Wednesday 7 December 2022

πŸ“– Blog Tour ~ The Contraband Killings by Lucienne Boyce

September 2022
Dan Foster #4

My thanks to the author for my copy of this book
and to Rachel's Random Resources for the invitation to the blog tour

Principal Officer Dan Foster of the Bow Street Runners is sent to collect smuggler Watcyn Jones from Beaumaris Gaol on Anglesey, and bring him back to London for trial at the Old Bailey. As if having to travel to the wilds of North Wales isn’t bad enough, Dan is saddled with an inexperienced constable as his interpreter and assistant. At least it’s a routine assignment and shouldn’t take more than a few days.

But when the prison escort is ambushed and Watcyn Jones escapes, a straightforward transfer turns into a desperate manhunt. And as Jones’s enemies start to die, the chase becomes more urgent than ever. Dan’s search for the killer brings him up against a ruthless smuggling gang – and his chances of getting off the island alive begin to look far from promising.

πŸ“– My Review...

Having read the previous three books in the Dan Foster series of historical crime novels, it is with a real sense of enjoyment that I join Bow Street Officer Foster and his companion Constable Evans as they journey into North Wales to escort a dangerous prisoner from Beaumaris gaol on the Isle of Angelsey to his trial at the Old Bailey in London. This task is not without its challenges especially when they are ambushed on their return journey and the prisoner escapes.

What then follows is a very well plotted historical adventure which was every bit as exciting as I hoped it would be as I really enjoy observing Dan Foster in action. He is a stalwart protagonist, calm, methodical and usually unruffled but this particular case sees him tested to the limit of his endurance. Throughout the story there is an authentic sense of time and place and the late eighteenth century is described well. I particularly enjoyed the setting of the book on the isle of Anglesey as it is a place I know very well so, for me, this added an extra level of enjoyment.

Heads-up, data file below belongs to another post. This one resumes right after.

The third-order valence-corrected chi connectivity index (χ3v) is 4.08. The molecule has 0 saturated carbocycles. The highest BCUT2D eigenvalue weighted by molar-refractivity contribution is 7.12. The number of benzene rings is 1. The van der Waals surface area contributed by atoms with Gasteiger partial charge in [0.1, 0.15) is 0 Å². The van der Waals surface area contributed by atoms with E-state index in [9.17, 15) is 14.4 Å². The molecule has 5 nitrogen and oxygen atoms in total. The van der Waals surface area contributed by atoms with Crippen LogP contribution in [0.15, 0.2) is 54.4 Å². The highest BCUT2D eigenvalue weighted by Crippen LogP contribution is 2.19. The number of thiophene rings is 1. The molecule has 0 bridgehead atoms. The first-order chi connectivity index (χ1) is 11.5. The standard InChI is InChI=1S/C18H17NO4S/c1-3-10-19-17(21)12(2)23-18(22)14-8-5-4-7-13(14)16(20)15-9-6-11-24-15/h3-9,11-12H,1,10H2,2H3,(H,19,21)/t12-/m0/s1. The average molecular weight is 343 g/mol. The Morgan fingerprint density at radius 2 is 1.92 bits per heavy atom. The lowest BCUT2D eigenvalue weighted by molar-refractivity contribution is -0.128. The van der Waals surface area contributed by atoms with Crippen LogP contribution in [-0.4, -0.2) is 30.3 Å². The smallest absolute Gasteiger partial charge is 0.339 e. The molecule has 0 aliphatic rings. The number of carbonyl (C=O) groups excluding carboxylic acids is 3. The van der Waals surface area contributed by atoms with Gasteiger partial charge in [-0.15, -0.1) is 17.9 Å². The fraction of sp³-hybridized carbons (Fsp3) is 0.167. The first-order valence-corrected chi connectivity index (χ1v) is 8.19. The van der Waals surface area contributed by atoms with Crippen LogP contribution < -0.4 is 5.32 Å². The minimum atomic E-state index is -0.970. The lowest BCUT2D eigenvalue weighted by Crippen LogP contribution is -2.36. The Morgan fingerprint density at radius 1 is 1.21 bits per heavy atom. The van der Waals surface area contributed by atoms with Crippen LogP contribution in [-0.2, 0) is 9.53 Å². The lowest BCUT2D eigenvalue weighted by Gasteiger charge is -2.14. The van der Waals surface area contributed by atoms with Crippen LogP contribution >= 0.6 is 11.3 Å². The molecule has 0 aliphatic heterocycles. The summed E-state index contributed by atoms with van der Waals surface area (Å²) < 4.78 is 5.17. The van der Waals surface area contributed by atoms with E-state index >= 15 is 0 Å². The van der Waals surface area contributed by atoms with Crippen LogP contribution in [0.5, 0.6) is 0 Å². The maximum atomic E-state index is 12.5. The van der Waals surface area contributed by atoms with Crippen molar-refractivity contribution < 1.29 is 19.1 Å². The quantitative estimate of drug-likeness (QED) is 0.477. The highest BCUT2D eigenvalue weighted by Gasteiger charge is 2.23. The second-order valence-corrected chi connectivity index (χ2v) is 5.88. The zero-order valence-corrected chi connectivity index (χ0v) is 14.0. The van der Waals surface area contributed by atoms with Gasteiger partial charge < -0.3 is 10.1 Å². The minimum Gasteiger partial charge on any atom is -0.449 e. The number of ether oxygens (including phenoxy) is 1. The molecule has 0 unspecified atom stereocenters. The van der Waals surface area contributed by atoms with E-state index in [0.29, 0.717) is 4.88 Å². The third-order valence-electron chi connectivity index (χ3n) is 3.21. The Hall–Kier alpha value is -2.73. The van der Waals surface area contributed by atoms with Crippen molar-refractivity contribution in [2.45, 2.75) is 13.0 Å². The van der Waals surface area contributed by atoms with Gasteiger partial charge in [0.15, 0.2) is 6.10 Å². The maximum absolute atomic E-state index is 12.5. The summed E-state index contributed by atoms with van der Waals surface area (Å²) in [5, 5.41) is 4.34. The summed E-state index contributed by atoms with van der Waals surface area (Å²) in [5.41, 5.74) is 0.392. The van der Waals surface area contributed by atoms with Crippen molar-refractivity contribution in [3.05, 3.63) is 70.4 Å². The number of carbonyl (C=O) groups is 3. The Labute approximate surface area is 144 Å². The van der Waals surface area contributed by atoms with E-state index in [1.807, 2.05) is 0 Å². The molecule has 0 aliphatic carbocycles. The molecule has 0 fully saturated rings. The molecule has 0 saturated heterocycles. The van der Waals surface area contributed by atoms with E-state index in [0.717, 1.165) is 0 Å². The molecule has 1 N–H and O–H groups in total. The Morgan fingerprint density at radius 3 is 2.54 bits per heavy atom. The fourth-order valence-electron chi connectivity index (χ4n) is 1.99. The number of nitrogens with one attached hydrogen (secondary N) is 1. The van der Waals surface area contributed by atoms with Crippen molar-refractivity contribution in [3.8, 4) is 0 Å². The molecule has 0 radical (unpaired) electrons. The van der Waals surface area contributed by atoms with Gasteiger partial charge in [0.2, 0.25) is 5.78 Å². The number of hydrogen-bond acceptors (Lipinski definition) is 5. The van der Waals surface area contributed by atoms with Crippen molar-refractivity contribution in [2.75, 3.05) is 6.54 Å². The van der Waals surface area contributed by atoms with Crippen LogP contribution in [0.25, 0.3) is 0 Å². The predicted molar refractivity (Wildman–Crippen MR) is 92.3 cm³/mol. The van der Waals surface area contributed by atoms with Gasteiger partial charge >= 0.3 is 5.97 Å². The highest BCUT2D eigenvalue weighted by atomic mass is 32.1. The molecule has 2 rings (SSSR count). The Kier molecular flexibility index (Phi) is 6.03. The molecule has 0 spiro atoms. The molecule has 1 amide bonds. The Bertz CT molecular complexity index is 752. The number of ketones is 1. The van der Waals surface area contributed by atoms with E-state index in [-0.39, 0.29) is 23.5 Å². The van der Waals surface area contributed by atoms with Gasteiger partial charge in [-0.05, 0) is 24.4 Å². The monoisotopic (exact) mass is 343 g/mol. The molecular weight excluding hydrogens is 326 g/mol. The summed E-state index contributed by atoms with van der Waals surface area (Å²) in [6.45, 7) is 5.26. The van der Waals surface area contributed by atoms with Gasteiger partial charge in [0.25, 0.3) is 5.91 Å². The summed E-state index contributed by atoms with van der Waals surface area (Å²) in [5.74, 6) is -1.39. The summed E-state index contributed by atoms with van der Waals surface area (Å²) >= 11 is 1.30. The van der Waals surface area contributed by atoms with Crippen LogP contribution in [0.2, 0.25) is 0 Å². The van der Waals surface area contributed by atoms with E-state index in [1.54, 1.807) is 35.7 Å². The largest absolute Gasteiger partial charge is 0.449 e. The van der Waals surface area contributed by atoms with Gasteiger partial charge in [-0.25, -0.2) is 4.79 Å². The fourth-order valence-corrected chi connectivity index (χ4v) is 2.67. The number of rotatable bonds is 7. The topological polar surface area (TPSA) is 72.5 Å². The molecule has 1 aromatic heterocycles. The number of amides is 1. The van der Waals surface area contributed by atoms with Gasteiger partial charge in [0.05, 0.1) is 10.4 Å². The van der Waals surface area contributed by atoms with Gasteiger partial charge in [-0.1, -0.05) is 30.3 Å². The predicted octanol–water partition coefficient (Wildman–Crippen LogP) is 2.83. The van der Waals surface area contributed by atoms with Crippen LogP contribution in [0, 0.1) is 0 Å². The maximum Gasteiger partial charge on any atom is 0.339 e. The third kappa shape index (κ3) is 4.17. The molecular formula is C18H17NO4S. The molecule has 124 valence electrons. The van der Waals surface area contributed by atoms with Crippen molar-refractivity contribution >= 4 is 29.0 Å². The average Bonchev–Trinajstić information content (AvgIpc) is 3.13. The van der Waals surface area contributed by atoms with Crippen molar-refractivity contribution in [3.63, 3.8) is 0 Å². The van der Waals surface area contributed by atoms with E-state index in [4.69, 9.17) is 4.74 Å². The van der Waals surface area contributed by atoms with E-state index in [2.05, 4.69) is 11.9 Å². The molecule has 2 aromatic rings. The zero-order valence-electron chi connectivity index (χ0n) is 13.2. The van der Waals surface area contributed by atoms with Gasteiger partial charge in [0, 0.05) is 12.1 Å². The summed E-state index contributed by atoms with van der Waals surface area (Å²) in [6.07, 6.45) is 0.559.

The author has certainly found her niche with this sort of historical adventure as each story seems to just get stronger and stronger and The Contraband Killings is no exception. Running alongside a strong sense of history comes the added excitement of intrigue and mystery and with several twists and turns I didn’t see coming I can safely say that, for me, this is Dan Foster’s most exciting challenge yet. 

🍴Best read with...Alamode beef and a glass of rich red wine

About the Author

Lucienne Boyce writes historical fiction, non-fiction and biography. After gaining an MA in English Literature, specialising in eighteenth-century fiction, she published her first historical novel, To The Fair Land (2012, reissued 2021), an eighteenth-century thriller set in Bristol and the South Seas.

Her second historical novel, Bloodie Bones: A Dan Foster Mystery (2015, reissued 2022) is the first of the Dan Foster Mysteries and follows the fortunes of a Bow Street Runner who is also an amateur pugilist. Bloodie Bones was joint winner of the Historical Novel Society Indie Award 2016, and was also a semi-finalist for the M M Bennetts Award for Historical Fiction 2016. The second Dan Foster Mystery, The Butcher’s Block (2017, reissued 2022), was awarded an IndieBrag Medallion in 2018. The third in the series, Death Makes No Distinction (2019, reissued 2022), is also an IndieBrag Medallion honoree, recipient of Chill With a Book Premium Readers’ Award, and a joint Discovering Diamonds book of the month. In 2017 an e-book Dan Foster novella, The Fatal Coin, was published by S-Books. The Fatal Coin is now available in paperback.

The Bristol Suffragettes, a history of the suffragette campaign in Bristol and the South West of England, was published in 2013. In 2017 Lucienne published a collection of short essays, The Road to Representation: Essays on the Women’s Suffrage Campaign.

Other Publications

‘Not So Militant Browne’ in Suffrage Stories: Tales from Knebworth, Stevenage, Hitchin and Letchworth (Stevenage Museum, 2019)

‘Victoria Lidiard’ in The Women Who Built Bristol, Jane Duffus (Tangent Books, 2018)

‘Tramgirls, Tommies and the Vote’ in Bristol and the First World War: The Great Reading Adventure 2014 (Bristol Cultural Development Partnership/Bristol Festival of Ideas, 2014)

Twitter @LucienneWrite #TheContrabandKillings

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